Accessibility means making sure not only people with disabilities but everyone can access the workplace and every other facility equally. Ability is not only restricted to physical restraints and it goes beyond that. Globally, every 1 in 7 people has some form of disability. One can even acquire a disability in the later parts of life due to an accident, illness, tragedy, trauma, natural disaster, shock, or other innumerable reasons. This just tells us that disability is not as rare as it seems. Well, if you have not met as many people with disabilities, there may be certain barriers between them that keep them away.

People with disabilities are always treated differently. This makes them feel unfair and undeserving of whatever they get. Even at workplaces or any other places outdoors, instead of treating them differently, we must make sure they are treated equally and right. atWork Australia provides equal opportunity to people with disabilities and instead of treating them differently, they are treated based on the skills they possess and the value they create for themselves.

Importance of Accessibility and Accommodation for Disabled Workers

Developing accessibility and accommodation for everyone equally gives you the chance to work with people with different styles, attitudes, ideologies, and ways of working. As an employer, it opens the doors for you to access and retain astonishing talent that gets ignored because of some baseless physical deformity that you have no control over. When talking about accessibility, it’s not only limited to accessibility in the workplace, but convenience, structure, communication, technology, and accommodation.

Adapting to Changes

If you haven’t yet considered making changes and making your workplace disabled-friendly, then the idea of suddenly changing everything will put you and your whole office in a situation where you might find it difficult to steer your way out of. You will have no idea of how the reactions will be, and along with it, how to handle them as well. It is very important to fully equip and prepare yourself with a basic understanding of why the changes are necessary. Also, initially during the changes take place or even before that, this idea may seem like a drastic change but you can be worry-free about it and as it goes on, then you will realize it is not much of a change.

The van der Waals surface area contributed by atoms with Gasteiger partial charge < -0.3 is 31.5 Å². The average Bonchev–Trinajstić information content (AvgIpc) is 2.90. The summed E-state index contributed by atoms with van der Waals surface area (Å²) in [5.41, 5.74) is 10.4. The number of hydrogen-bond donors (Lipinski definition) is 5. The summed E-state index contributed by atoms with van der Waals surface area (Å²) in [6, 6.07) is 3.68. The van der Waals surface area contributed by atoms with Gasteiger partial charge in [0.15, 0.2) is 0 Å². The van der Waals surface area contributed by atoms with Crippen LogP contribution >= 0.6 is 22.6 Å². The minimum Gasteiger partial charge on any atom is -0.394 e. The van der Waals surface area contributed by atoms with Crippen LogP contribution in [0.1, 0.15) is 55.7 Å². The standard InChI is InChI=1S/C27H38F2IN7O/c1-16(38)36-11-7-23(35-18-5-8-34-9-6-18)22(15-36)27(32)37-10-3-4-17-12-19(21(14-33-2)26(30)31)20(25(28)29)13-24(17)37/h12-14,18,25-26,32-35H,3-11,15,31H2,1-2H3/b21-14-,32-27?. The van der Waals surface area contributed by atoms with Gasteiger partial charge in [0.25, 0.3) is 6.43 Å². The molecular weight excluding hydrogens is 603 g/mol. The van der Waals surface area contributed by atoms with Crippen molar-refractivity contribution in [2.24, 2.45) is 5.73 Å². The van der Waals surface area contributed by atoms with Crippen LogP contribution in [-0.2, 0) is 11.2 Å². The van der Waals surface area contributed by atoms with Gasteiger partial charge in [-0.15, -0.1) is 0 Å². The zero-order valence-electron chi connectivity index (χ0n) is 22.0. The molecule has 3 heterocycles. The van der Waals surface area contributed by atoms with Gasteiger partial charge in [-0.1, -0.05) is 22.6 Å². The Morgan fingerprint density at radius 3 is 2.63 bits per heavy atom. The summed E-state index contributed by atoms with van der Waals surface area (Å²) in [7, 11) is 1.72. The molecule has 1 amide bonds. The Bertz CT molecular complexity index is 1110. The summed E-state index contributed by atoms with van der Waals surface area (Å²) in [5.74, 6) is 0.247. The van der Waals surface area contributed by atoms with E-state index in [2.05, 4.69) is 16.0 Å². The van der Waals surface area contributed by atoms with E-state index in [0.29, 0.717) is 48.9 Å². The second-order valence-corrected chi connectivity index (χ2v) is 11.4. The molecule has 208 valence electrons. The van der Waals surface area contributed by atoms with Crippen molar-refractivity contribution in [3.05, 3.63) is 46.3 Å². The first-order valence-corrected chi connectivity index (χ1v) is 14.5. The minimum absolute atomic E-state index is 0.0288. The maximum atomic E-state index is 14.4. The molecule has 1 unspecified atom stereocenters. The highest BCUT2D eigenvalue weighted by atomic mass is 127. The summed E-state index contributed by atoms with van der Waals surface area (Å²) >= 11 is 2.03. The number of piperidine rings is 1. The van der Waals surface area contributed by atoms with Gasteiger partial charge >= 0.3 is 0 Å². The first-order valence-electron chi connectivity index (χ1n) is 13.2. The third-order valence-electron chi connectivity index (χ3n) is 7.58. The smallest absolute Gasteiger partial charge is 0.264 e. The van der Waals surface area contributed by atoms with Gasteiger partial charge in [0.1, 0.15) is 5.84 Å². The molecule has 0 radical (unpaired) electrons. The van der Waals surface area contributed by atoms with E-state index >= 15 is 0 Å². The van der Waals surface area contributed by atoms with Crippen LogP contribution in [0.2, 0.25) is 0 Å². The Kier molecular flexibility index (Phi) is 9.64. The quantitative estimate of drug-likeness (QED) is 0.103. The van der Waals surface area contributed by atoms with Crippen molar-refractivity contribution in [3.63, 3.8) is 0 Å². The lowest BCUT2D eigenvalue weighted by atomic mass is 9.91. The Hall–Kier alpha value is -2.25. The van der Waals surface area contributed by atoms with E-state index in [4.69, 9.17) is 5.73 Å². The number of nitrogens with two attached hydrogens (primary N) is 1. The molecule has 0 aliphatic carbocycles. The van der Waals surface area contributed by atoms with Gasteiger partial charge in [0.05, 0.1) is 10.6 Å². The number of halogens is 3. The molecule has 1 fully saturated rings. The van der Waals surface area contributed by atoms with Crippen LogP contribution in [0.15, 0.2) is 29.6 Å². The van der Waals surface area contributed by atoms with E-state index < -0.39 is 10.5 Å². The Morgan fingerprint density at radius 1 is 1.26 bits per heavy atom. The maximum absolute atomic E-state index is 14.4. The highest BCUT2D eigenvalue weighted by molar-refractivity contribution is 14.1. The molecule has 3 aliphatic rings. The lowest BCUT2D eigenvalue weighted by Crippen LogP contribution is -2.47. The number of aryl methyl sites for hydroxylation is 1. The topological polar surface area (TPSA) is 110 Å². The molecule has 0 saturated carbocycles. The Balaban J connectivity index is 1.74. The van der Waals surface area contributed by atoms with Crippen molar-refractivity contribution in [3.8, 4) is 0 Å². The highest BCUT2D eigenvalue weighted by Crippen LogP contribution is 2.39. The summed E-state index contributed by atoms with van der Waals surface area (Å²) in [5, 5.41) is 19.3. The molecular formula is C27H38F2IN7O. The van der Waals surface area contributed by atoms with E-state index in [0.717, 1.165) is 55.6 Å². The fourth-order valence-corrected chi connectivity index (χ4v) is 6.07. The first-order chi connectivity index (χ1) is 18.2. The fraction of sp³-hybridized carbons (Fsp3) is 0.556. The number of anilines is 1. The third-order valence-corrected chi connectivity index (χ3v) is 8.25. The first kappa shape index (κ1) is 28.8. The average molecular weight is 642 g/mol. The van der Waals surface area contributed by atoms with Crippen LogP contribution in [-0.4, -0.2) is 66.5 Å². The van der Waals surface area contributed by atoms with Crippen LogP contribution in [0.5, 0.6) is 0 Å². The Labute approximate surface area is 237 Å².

People with disabilities must never be looked down upon and always be given equal opportunity to put themselves in the front along with the rest of the workforce. They must be given the respect they deserve just like any other individual and their work should be appreciated and valued for what it is. Discrimination, gossiping, making them feel excluded, and undermining them upsets them and they lose confidence. Tolerance, accommodation, and friendly spirits must be the priority. Here are some proven ways that will help you bridge the gap as an employer and create a healthy workplace for the disabled and differently-abled people working in your office.

Equal Opportunity Policy

Set a guideline that has a stringent set of do’s and don’ts and makes sure every employee knows it, remembers every policy, and abides by them. It will act as a guideline and prevent any unruliness or biased behaviour with any of your employees.

Train your Staff

Your staff is the major part of your office and they will be the people who are going to interact the most with disabled people in your workplace. Make sure you train your staff to be sensitive but respectful of them. You can even partner up with any organization that trains people on how to make a safe space and treat differently-abled people the way they want to and make them feel understood and respected.

Create a Safe Working Environment

It is easier for people with disabilities to fall vulnerable and become prey to an unsafe or unfavourable working space. Create accessible places for people to move around, keep the aisles clear, and have ramps at the entrances for wheelchairs to get in with ease.


Creating an accessible workplace will have a long-term impact on your workplace. The changes will be hassle-free and require minimum planning. The only problem will be the attitude towards them. Taking care of them is the only thing that will require some patience and hard work but once done, there is nothing else you need to do to create a safe environment for disabled people.